Transmedia storytelling is a term used to describe an interactive story that exists on multiple platforms. The narrative is complemented by a photo gallery, a game, a movie, or all of the above. Often transmedia storytelling includes community building and gamification. (As described by Technology Advice, is the process of adding game mechanics to an activity to influence user behaviour.) The purpose of video, audio, and gaming elements is bring a story world to life. No longer are our imaginations the sole place we can explore these story worlds.
We are the custodians of knowledge. Except, we really aren’t. The internet is.
Everyone is expected to be an expert in the job market. If you’re an editor, you’re expected to have design skills. A finance aficionado? You’ll probably have to have some marketing skills. One skill that has become even more integral to every field is the ability to create, manipulate, and develop web content.
By Summer Zhang
At the D11 “All Things Digital” Conference held in 2013, Mary Meeker discussed in her presentation on internet trends how there are now 2.4 billion internet users around the world, with the total number continuing to grow at an 8% yearly rate. According to the latest “The survey of the American Consumer” from Gfk Group’s Mediamark Research & Intelligence, up to 80% of American consumers today are able to access the internet to read digital magazines with digital devices. Therefore, digital magazines are set to grow fast over the next several years in the magazine industry as publishers begin to enter the digital field.
Print still dominates the publishing industry, but digital is catching up, and fast. Compared to conventionally printed magazines, digital magazines provide more opportunities for publishers to innovate their product. The digital reading experience can include sound and video in addition to text, which better fits contemporary readers’ way of engaging with media. Consumers can easily gain access to digital magazines through a variety of digital platforms. So magazine publishers can take advantage of digital technologies to make their products more informative and aesthetically pleasing to attract more consumers.
Printed magazines still maintain a large audience, but according to a survey in “Publishing Futures 2013: At a glance” undertaken by the Professional Publishers Association, digital magazines now make up roughly 32% of the market share. Sales of digital magazines have been increasing each year, and this trend appears set to continue well into the future. According to a survey by Inmobi, 72% of tablet owners make purchases from their devices on a weekly basis. Thus, publishers today simply have to include digital media as part of their marketing strategy. Print magazines, however, while continuing to dominate sales at the present time, are under pressure due to falling advertising revenue. According to a study by the Association of Magazine Media and Kantar Media, the number of ads purchased in 2013 for iPad editions of magazines rose 16%, and according to the Pew Research Center, digital ads now make up roughly 6.6% of overall magazine revenue. According to figures from Adobe, whose digital publishing suite powers around 80% of all digital magazine editions currently in circulation, the total number of digital magazines downloaded every week increased from 300,000 per week in 2011 to a staggering 2 million per week by the end of 2013.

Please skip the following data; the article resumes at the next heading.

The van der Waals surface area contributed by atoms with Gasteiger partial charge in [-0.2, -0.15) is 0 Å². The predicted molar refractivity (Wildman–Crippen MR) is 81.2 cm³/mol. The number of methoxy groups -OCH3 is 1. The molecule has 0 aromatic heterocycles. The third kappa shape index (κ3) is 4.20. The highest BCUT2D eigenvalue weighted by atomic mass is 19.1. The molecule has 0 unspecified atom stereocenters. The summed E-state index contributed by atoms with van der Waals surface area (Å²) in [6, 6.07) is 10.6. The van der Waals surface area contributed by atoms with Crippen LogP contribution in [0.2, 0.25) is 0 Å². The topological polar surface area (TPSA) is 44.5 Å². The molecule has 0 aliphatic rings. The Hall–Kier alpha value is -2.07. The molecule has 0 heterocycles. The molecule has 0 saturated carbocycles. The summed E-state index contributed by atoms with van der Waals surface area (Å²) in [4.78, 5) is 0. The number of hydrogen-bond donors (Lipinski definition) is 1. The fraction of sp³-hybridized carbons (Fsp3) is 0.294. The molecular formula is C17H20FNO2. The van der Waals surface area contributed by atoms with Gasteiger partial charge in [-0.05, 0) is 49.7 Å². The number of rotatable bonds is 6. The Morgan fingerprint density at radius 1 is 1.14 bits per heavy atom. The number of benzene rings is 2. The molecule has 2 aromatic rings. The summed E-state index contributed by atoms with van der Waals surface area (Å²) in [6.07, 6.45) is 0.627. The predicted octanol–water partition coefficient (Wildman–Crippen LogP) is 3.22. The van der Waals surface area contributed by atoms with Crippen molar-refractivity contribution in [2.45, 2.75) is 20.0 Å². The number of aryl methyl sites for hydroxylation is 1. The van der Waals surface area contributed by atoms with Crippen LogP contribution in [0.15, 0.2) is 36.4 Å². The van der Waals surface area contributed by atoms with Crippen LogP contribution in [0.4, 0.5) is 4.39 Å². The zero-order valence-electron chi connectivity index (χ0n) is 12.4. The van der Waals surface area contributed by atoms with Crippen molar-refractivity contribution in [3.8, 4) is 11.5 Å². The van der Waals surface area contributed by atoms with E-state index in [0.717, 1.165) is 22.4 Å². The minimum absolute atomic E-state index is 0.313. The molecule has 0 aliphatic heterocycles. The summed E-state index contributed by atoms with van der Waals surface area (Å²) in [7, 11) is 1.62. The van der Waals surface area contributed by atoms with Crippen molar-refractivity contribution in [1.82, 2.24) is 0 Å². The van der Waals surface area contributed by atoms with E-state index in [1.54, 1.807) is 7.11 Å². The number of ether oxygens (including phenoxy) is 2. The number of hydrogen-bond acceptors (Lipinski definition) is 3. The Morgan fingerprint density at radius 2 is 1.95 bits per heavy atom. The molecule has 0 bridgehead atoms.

Many publishers have recognized this digital transformation and are adjusting their production processes to capitalize on the benefits of digital editions: digital magazines open up new advertising models with the potential for greater impact on consumers, marketing departments are able to share their magazines with a wider audience through social media channels, and readers can have access to videos, which adds a new dynamic to the consumer reading experience.
Named the best tablet magazine in 2013 by the National Magazine Awards, the digital edition of National Geographic is one example of great success in the digital magazine field. The magazine offers in-depth reporting, world-class photography, a beautiful design, smooth navigation, immersive interactivity, social media integration, and engaging motion graphics. National Geographic successfully attracts a large number of consumers by providing them with opportunities to read, play, and share content through online networks. According to National Geographic CEO John Fahey, the magazine had 181,000 subscribers in 2012, a number which has continued to grow over the past two years.
A survey in “Online Publishers Association Study Reveals Attitudes of Today’s Tablet User” found that 61% of tablet users purchase some form of digital content, and that tablet users pay for magazines more often than any other content.
Compared to print magazines, digital magazines offer the same layouts, content, and advertisements. ComScore Inc., a leader in measuring the digital publishing world’s performance, found that two in five US tablet owners read magazines on their device, and that 40% of tablet owners regularly read magazines on their devices. According to GFK MRI, digital audiences grew from 9.2 million in 2012 to 16.9 million in 2013, representing an 83% increase within a year’s duration. (The new Mediamark Research & Intelligence report is the first of its kind to compare digital readership, including tablet and replica editions [though not magazine websites], over a year-long period). In addition, according to The Alliance for Audited Media’s report on US digital magazine subscriptions, digital magazine circulation doubled from 2012 to 2013.